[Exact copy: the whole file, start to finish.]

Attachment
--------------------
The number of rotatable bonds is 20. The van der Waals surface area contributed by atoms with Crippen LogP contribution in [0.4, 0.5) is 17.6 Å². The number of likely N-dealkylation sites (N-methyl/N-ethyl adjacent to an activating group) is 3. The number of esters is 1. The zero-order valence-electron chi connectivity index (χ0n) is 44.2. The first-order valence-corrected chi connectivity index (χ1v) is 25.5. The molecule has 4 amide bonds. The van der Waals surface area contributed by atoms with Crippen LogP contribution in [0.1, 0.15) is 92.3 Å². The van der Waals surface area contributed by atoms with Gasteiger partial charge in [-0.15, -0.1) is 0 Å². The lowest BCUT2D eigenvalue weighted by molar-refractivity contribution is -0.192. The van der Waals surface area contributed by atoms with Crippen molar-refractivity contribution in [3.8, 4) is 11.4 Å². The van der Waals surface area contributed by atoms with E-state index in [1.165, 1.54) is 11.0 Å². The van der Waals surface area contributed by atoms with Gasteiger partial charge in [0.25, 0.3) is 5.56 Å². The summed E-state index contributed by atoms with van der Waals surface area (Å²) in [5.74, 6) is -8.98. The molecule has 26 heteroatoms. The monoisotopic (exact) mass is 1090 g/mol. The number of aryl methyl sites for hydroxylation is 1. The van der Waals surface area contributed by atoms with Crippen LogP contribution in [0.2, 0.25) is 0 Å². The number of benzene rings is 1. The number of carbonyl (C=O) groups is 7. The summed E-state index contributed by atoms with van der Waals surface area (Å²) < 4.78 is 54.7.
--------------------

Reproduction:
The number of rotatable bonds is 20. The van der Waals surface area contributed by atoms with Crippen LogP contribution in [0.4, 0.5) is 17.6 Å². The number of likely N-dealkylation sites (N-methyl/N-ethyl adjacent to an activating group) is 3. The number of esters is 1. The zero-order valence-electron chi connectivity index (χ0n) is 44.2. The first-order valence-corrected chi connectivity index (χ1v) is 25.5. The molecule has 4 amide bonds. The van der Waals surface area contributed by atoms with Crippen LogP contribution in [0.1, 0.15) is 92.3 Å². The van der Waals surface area contributed by atoms with Gasteiger partial charge in [-0.15, -0.1) is 0 Å². The lowest BCUT2D eigenvalue weighted by molar-refractivity contribution is -0.192. The van der Waals surface area contributed by atoms with Crippen molar-refractivity contribution in [3.8, 4) is 11.4 Å². The van der Waals surface area contributed by atoms with E-state index in [1.165, 1.54) is 11.0 Å². The van der Waals surface area contributed by atoms with Gasteiger partial charge in [0.25, 0.3) is 5.56 Å². The summed E-state index contributed by atoms with van der Waals surface area (Å²) in [5.74, 6) is -8.98. The molecule has 26 heteroatoms. The monoisotopic (exact) mass is 1090 g/mol. The number of aryl methyl sites for hydroxylation is 1. The van der Waals surface area contributed by atoms with Crippen LogP contribution in [0.2, 0.25) is 0 Å². The number of benzene rings is 1. The number of carbonyl (C=O) groups is 7. The summed E-state index contributed by atoms with van der Waals surface area (Å²) < 4.78 is 54.7.